Holi skincare

Safeguard your skin this Holi, with Dr Apratim Goel’s, skincare tips

By Dr Apratim Goel, dermatologist

Traditionally, Holi celebrates the return of spring – a time when several trees bloom  and the colours that people use come from these flowering trees. Over the years, with the disappearance of some of these tree varieties from urban areas, the natural colours were gradually replaced by cheaper industrial dyes. Now, Holi is played with chemicals and toxins, grease and grime, and sometimes glass. These colours contain oxidised metals or industrial dyes and can be very harmful to the skin. Here are some precautions before and after holi to keep your skin, hair, eye and nails safe.

Precautions to be taken before playing holi

  • Use natural / herbal homemade colours. Make colors at home experiment with different natural products available like henna can be used as green colour, turmeric powder can be used as yellow colour, dry rose petals and other dry petals can be grounded to make powder and used as dry gulal. These things will not harm skin instead act beneficial for skin.
  • Use barrier cream or oil (mustard oil is best) in generous quantity on all exposed body parts. Let the skin absorb it for 20-30 minutes. Then apply waterproof sunscreen. Apply Vaseline inside nails, feet, elbows, at the back of ear. People with sensitive skin should avoid colours on sensitive areas of skin.

  • For those with a history of skin allergy or rash, take an anti-allergic tablet on the previous night to avoid skin irritation and rash.

  • Oil the hair well prior to color. Massage hair oil generously on scalp and hair length ,this will protect hair from excessive dryness caused by colors.

  • Try and wear clothes that cover most of the exposed body parts.

Harmful effects of colours
Playing with colors during holi is fun but can be harmful to the skin as well, especially people with sensitive skin and tendency for skin allergy or eczema. They can cause allergic contact dermatitis to colours and dyes. This will show on skin as itching, red rash, swelling and irritation on the area of skin where the color was applied. Sometimes the allergy can spread later on to whole body.

The colours affect different skin in different ways. For some people especially with thin skin, dry skin, family or personal history of skin allergy or asthma, even a little amount of colour left for a little time can cause severe allergy or rash. In some cases even kidney failure and skin cancer has been reported. On the contrary, there are lots among us who play with these colors the whole day long and there is no allergy or any other side effect.

The dry colour powders, the oily pastes and the watercolors all contain toxic substances capable of affecting human health. Disorders like discoloration, contract dermatitis, abrasion, irritation, itching and chapped skin are often mistaken as normal side-effects of Holi. But any colour that leads to any of these conditions is harmful. Eczema is the most common type of reaction seen post-Holi, especially if the colors have already caused a rash, thereby making the skin dry and open to chemical penetration. Solvents like lead, benzene, aromatic compounds can lead to dry skin, which is only the primary irritant. Once you rub the skin to remove the color, benzene dissolves the keratin in the skin. Don’t use nail paint remover to remove the colors because the skin then absorbs organic compounds.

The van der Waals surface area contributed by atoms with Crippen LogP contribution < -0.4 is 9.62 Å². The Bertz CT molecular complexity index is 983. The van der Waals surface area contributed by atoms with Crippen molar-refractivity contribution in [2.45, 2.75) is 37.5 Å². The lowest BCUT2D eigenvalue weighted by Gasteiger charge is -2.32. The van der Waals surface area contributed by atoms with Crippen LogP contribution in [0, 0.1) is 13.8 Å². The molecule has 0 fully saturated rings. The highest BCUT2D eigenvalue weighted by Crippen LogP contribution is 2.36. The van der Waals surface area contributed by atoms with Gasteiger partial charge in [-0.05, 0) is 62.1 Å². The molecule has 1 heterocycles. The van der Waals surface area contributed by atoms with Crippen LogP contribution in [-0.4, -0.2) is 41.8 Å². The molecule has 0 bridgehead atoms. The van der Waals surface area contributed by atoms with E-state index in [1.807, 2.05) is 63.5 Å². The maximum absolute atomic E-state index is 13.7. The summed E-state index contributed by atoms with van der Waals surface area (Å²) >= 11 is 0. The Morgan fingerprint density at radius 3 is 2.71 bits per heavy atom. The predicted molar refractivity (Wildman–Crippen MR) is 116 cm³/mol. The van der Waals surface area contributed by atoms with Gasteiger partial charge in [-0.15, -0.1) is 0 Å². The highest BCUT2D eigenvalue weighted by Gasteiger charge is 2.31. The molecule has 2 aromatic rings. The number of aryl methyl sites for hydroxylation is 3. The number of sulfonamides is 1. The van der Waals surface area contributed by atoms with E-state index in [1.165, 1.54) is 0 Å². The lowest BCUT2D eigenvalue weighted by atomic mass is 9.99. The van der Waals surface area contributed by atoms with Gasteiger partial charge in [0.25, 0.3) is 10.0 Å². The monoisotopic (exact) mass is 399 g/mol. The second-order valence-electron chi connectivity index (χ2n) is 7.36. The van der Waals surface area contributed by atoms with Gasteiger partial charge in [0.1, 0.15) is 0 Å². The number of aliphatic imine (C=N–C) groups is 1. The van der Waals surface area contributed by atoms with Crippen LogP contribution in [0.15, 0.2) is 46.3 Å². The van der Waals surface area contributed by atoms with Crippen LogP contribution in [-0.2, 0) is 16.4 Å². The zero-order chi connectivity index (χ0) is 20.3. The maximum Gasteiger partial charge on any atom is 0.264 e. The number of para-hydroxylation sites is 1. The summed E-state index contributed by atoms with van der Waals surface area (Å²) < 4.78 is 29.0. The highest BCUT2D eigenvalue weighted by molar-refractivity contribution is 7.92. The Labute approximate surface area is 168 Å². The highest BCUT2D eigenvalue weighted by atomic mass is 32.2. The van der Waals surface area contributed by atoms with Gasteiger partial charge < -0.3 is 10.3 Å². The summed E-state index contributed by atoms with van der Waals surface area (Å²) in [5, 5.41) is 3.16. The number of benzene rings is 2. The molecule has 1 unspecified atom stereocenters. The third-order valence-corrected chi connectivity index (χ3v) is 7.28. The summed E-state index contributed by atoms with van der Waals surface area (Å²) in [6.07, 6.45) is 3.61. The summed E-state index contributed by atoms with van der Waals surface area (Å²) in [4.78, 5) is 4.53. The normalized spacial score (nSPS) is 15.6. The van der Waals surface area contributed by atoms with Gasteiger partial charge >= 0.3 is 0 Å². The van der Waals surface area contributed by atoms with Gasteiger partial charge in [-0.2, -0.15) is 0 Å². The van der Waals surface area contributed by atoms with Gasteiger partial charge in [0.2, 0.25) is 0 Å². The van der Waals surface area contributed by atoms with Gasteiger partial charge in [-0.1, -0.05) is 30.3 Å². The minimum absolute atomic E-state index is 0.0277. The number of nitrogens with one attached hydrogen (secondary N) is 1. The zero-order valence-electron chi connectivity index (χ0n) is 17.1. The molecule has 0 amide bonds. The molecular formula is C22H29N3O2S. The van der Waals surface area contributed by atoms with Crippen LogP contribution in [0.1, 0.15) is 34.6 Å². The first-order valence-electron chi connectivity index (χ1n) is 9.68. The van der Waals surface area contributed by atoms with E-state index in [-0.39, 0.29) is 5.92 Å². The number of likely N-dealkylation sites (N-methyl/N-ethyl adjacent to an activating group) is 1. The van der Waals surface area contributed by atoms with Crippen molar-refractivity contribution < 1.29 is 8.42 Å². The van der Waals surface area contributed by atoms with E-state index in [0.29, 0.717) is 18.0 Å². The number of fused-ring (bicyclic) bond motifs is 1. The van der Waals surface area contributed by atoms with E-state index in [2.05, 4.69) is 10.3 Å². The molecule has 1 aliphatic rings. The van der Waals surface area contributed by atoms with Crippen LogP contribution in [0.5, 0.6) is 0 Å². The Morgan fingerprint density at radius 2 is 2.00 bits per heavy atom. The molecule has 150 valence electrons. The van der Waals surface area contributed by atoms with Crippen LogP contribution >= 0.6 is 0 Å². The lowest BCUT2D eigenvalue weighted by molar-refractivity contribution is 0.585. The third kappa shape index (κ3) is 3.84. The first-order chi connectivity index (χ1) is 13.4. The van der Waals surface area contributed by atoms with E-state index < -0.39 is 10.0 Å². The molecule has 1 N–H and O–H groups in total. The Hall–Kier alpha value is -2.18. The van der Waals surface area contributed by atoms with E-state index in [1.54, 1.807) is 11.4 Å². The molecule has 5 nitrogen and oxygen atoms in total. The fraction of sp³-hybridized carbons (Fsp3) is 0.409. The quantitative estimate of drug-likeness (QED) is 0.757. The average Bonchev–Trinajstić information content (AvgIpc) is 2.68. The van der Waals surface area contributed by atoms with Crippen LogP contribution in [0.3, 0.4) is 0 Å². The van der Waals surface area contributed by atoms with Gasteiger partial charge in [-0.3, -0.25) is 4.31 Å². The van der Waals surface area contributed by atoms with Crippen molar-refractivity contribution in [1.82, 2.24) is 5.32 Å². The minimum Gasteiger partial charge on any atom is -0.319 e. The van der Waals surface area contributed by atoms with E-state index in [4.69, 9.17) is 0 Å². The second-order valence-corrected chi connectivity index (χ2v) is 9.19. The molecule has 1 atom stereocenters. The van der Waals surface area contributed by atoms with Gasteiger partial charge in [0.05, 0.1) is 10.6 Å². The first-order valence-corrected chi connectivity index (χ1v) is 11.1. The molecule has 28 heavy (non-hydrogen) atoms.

While the application of very little amount of colours should be an ideal solution to avoid any kind of allergy, the option of application of body oil, like coconut oil, also serves as a protective layer for the skin. If the oil is applied on the body before playing with colors, it can prevent allergies and irritation. However, if the colors react or irritate the skin, they should be immediately washed away with running water. While washing off the color, use lukewarm water and keep your eyes and lips tightly closed. If irritation persists use calamine lotion.

In case of any irritation or burning, calamine lotion can be applied. If the irritation persists, consult a dermatologist urgently. Antihistamines, topical steroids or antibiotics can be used. In severe reactions Systemic Steroids may be used.

Alternatives to harmful colours
Use only herbal Holi colors. Remember, this may cost you a little more but your skin and hair will be safe. Moreover, the cost of dermatologist and other medical expenses resulting from use of chemical Holi colours will be saved. When buying herbal Holi colors, feel them. They should be soft and must feel powdery, like talc or refined flour (maida) and not grainy or gritty. For a cheaper option, you can even make natural colors by doing it yourself. Here are a few things one can do at home:

  • Mix haldi powder with besan for a lovely yellow.
  • Slice a beetroot and soak in water for a deep pink.
  • Boil Marigold or Tesu flowers in water for yellow colour.
  • The other easy way to get a yellow liquid colour is to soak peels of pomegranate (Anar) overnight.
  • For an orange red paste, henna leaves (mehndi) can be dried, powdered and mixed with water.
  • For a bright reddish-orange, mix dry sandalwood powder and a pinch of lime with two teaspoons of haldi powder and a few drops of water. Use this only after diluting with 10 litres of water.
  • For a vibrant magenta, grate one beetroot, soak in one litre of water, boil or leave overnight.

To know more about Holi skincare precautions, chat live with Dr Apratim Goel on March 6 at 2pm by logging on to chat.timeswellness.com

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